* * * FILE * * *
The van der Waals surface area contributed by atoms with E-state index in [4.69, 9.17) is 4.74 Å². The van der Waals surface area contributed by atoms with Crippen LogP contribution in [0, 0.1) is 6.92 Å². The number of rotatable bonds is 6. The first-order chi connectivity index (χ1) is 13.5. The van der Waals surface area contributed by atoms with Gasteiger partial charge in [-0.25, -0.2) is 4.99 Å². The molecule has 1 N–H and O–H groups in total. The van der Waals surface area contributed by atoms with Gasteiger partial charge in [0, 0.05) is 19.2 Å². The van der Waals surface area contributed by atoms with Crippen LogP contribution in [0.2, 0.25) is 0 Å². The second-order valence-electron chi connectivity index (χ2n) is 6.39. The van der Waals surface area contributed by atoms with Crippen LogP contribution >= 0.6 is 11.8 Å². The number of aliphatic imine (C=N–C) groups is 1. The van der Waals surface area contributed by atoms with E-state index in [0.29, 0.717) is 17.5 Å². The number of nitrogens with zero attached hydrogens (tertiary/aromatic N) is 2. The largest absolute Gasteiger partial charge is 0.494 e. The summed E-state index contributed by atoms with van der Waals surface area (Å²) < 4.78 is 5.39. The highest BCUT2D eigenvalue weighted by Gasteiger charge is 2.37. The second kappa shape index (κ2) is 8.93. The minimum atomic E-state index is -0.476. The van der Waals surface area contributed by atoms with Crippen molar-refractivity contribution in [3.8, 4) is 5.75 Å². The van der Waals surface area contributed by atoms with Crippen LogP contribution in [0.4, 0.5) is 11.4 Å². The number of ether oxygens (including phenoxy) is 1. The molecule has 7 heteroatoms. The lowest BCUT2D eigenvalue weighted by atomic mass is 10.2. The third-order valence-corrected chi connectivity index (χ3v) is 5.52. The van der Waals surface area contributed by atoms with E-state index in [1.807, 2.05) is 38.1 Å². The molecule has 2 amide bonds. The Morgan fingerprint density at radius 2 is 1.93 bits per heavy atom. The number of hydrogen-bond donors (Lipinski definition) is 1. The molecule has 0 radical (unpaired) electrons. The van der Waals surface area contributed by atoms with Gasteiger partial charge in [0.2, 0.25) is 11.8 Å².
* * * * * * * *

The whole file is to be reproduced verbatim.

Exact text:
The van der Waals surface area contributed by atoms with E-state index in [4.69, 9.17) is 4.74 Å². The van der Waals surface area contributed by atoms with Crippen LogP contribution in [0, 0.1) is 6.92 Å². The number of rotatable bonds is 6. The first-order chi connectivity index (χ1) is 13.5. The van der Waals surface area contributed by atoms with Gasteiger partial charge in [-0.25, -0.2) is 4.99 Å². The molecule has 1 N–H and O–H groups in total. The van der Waals surface area contributed by atoms with Gasteiger partial charge in [0, 0.05) is 19.2 Å². The van der Waals surface area contributed by atoms with Crippen LogP contribution in [0.2, 0.25) is 0 Å². The second-order valence-electron chi connectivity index (χ2n) is 6.39. The van der Waals surface area contributed by atoms with Crippen LogP contribution >= 0.6 is 11.8 Å². The number of aliphatic imine (C=N–C) groups is 1. The van der Waals surface area contributed by atoms with E-state index in [0.29, 0.717) is 17.5 Å². The number of nitrogens with zero attached hydrogens (tertiary/aromatic N) is 2. The largest absolute Gasteiger partial charge is 0.494 e. The summed E-state index contributed by atoms with van der Waals surface area (Å²) < 4.78 is 5.39. The highest BCUT2D eigenvalue weighted by Gasteiger charge is 2.37. The second kappa shape index (κ2) is 8.93. The minimum atomic E-state index is -0.476. The van der Waals surface area contributed by atoms with Crippen molar-refractivity contribution in [3.8, 4) is 5.75 Å². The van der Waals surface area contributed by atoms with Crippen LogP contribution in [0.4, 0.5) is 11.4 Å². The number of ether oxygens (including phenoxy) is 1. The molecule has 7 heteroatoms. The lowest BCUT2D eigenvalue weighted by atomic mass is 10.2. The third-order valence-corrected chi connectivity index (χ3v) is 5.52. The van der Waals surface area contributed by atoms with E-state index in [1.807, 2.05) is 38.1 Å². The molecule has 2 amide bonds. The Morgan fingerprint density at radius 2 is 1.93 bits per heavy atom. The number of hydrogen-bond donors (Lipinski definition) is 1. The molecule has 0 radical (unpaired) electrons. The van der Waals surface area contributed by atoms with Gasteiger partial charge in [0.2, 0.25) is 11.8 Å².